- Avoid filling your introduction with details about your topic that your readers are already going to know. Try using an unexpected example or anecdote. If it’s a more informal piece of writing, you might even try using a short narrative passage that’s more creative in nature. Knowing how creative you can or should be in your introduction can be determined by knowing the answers to what we discussed in #2 above. Think about what you found compelling or striking about your topic. Is there a way to use that or part of it in your introduction?
- Avoid overgeneralized statements which will work against your credibility as a writer. Sentences like these tend to include phrases like “people everywhere,” “since the beginning of time,” or “all over the world.” They paint people, time, and location with a broad brush stroke, inferring that they are unchanging and erasing any variances within them. Not only are statements such as these generally inaccurate, but they also work against your credibility as a scholar and writer. They set the reader up to expect that you will tend to overgeneralize statements later on, perhaps leaving out key details or missing nuances which would show deeper critical thinking and understanding on your part as a student and writer.
- Not only should your introduction capture your reader’s attention, it should explain to them why your topic is important and how the ideas of your paper fit into the larger academic conversation about the topic. Try to avoid using announcements such as “It’s important to discuss this because…” when establishing these in your introduction. Instead, think about answering the questions “So what?” and “Who cares?” Use these questions to help you come up with more subtle ways to get your ideas across? Why did you pick your topic? Why did you feel it was important enough to write a paper about? What question were you trying to answer through your research or reading or in writing your paper? What’s the problem of not finding an answer or understanding the answer to that question? What are the practical ramifications outside of the class you are in or the grade you might receive? Who is talking about this issue? Who is or should be concerned because they or people they know or love might be affected? Why are other academics, researchers, or journalists writing about this issue? How might you summarize some of their different points of view? Where does yours (as stated in your thesis) fall among these?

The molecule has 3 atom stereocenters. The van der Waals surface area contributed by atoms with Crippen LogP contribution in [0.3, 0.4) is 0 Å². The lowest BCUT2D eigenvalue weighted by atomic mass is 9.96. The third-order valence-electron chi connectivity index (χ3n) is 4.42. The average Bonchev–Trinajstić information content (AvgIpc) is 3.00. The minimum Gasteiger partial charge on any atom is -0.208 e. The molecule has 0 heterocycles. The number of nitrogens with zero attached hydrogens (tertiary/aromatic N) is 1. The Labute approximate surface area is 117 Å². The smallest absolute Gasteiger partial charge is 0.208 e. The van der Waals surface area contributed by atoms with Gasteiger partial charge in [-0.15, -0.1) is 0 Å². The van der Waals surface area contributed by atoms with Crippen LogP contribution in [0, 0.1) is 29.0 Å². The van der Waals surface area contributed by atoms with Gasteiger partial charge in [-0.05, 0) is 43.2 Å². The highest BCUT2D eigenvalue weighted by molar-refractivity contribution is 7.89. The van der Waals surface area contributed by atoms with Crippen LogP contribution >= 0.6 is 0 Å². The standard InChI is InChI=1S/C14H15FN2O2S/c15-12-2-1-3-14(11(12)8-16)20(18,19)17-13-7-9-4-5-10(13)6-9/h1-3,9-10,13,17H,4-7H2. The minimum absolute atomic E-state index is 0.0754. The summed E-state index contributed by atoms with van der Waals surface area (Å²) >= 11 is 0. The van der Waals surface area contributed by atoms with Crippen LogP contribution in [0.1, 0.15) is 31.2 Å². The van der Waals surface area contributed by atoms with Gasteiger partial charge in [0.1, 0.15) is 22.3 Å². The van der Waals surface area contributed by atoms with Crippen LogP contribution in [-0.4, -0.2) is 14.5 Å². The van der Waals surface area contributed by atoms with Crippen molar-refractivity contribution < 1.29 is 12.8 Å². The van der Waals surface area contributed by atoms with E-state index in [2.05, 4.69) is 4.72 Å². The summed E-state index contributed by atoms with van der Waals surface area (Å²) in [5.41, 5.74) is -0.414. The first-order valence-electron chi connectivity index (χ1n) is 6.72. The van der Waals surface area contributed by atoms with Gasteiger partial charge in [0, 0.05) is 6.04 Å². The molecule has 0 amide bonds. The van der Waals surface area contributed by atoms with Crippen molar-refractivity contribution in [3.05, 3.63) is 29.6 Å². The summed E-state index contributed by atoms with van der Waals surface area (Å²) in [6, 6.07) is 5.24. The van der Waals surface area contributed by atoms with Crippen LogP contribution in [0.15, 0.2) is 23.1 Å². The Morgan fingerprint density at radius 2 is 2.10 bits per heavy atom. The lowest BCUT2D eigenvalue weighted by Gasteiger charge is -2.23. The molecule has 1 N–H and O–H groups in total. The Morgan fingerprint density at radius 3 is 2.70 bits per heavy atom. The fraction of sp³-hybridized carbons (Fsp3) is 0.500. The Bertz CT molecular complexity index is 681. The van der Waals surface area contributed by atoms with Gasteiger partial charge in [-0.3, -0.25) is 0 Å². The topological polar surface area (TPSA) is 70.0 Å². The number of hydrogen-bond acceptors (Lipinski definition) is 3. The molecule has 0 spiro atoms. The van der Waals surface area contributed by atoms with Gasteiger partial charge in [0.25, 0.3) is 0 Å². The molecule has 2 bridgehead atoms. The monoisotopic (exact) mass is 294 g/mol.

- Depending upon the type of paper you are writing and the class you are writing it for, it might also be appropriate to include a brief plan which states the general ideas you will be covering in your paper and how you plan to address them.
- If you are using an explicitly stated thesis statement (most undergraduate students do this), it should be at or near the end of your introduction. Try thinking of your introduction as a funnel. The closer you get to the end (bottom)of it, the narrower it becomes so your thesis should be the most precise statement you’ve made about your topic up to that point. That, along with it being in close proximity to your first body paragraph, will make the organization of your introduction clearer to your readers.
For more helpful tips for writing effective introductions, check out these videos from Shmoop here and here. And remember, if you need help with your introductions or any other writing related problems, the tutors in the Writing Center are here to help!